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  • Contributors

Shameem Black <> is an assistant professor of English at Yale University. She is the author of Fiction Across Borders: Imagining the Lives of Others in Late Twentieth-Century Novels, forthcoming in 2010. Her recent article on transnational empathy, "Microloans and Micronarratives," appeared in Public Culture. She has also published on Indian, South African, and Asian American contemporary writing. Her current research concerns fiction in the age of transitional justice.

Ruben Borg <> is an Allon Research Fellow and a lecturer in English literature at the Hebrew University of Jerusalem. His articles on modernism have appeared in various journals, including Poetics Today and the Journal of Modern Literature. He is the author of The Measureless Time of Joyce, Deleuze and Derrida (2007) and of a forthcoming book titled Fantasies of Self-Mourning: The Posthuman and the Problem of Genre.

Daniel Darvay <> is a doctoral student in the Department of English at The University of Oklahoma. He is currently completing his dissertation, which examines the Gothic aspects of British modernism.

Erin E. Edwards <> teaches in the English Department at the University of California, Berkeley. She is currently working on a book manuscript that examines the figure of the corpse in modern American literature and film.

Debra Shostak <> is the author of Philip Roth—Countertexts, Counterlives (2004) and numerous articles on contemporary American novelists, including Paul Auster, Jeffrey Eugenides, John Irving, and Maxine Hong Kingston. She is currently editing a volume of essays, Philip Roth: American Pastoral, The Human Stain, and The Plot Against America, for the series Continuum Studies in Contemporary North American Fiction. She teaches in the Department of English at The College of Wooster in Wooster, Ohio.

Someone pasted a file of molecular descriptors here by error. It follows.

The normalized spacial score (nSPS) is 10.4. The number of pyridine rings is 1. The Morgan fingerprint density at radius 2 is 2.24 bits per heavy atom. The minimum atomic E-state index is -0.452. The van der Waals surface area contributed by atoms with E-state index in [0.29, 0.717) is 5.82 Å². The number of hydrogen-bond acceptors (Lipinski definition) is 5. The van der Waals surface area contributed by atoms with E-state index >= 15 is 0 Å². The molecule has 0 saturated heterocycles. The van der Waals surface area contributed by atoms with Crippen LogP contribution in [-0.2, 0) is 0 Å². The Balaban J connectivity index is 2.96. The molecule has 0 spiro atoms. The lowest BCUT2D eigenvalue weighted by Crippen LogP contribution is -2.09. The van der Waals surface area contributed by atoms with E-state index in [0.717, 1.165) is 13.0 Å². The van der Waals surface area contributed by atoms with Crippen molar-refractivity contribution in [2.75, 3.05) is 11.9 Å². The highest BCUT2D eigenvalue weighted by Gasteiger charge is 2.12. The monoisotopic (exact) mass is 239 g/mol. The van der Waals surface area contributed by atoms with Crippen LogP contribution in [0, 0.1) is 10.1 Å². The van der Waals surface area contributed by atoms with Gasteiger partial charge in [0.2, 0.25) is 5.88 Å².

William V. Spanos is Distinguished Professor of English and Comparative Literature at Binghamton University, the founding editor of boundary 2, and the author of numerous essays on theory, modern and postmodern literature, and several books, the most recent of which are American Exceptionalism in the Age of Globalization: the Specter of Vietnam (2007), The Legacy of Edward W. Said (2009), and Herman Melville and the American Calling: the Fiction after Moby-Dick, [End Page 886] 1851–1857 (2009). Two book-length memoirs on his intellectual development are forthcoming: In the Neighborhood of Zero: A World War II Memoir and Persephone's Pomegranate: A Fragment of a Greek-American's Journey in the Rift.

Julie Taylor <> is a doctoral candidate at the University of York, UK. Her thesis is entitled "Beyond Difference: History, Affect, and Djuna Barnes's New Modernist Subject."

Christina Walter <> is an assistant professor of modern and contemporary British literature at the University of Maryland, College Park. She has published essays in Textual Practice and Book History and is currently working on a book manuscript entitled The Modernist Imagetext: Embodying Impersonality from Optics to Aesthetics, as well as a critical edition of Mina Loy's autobiographical novel Insel. [End Page 887]



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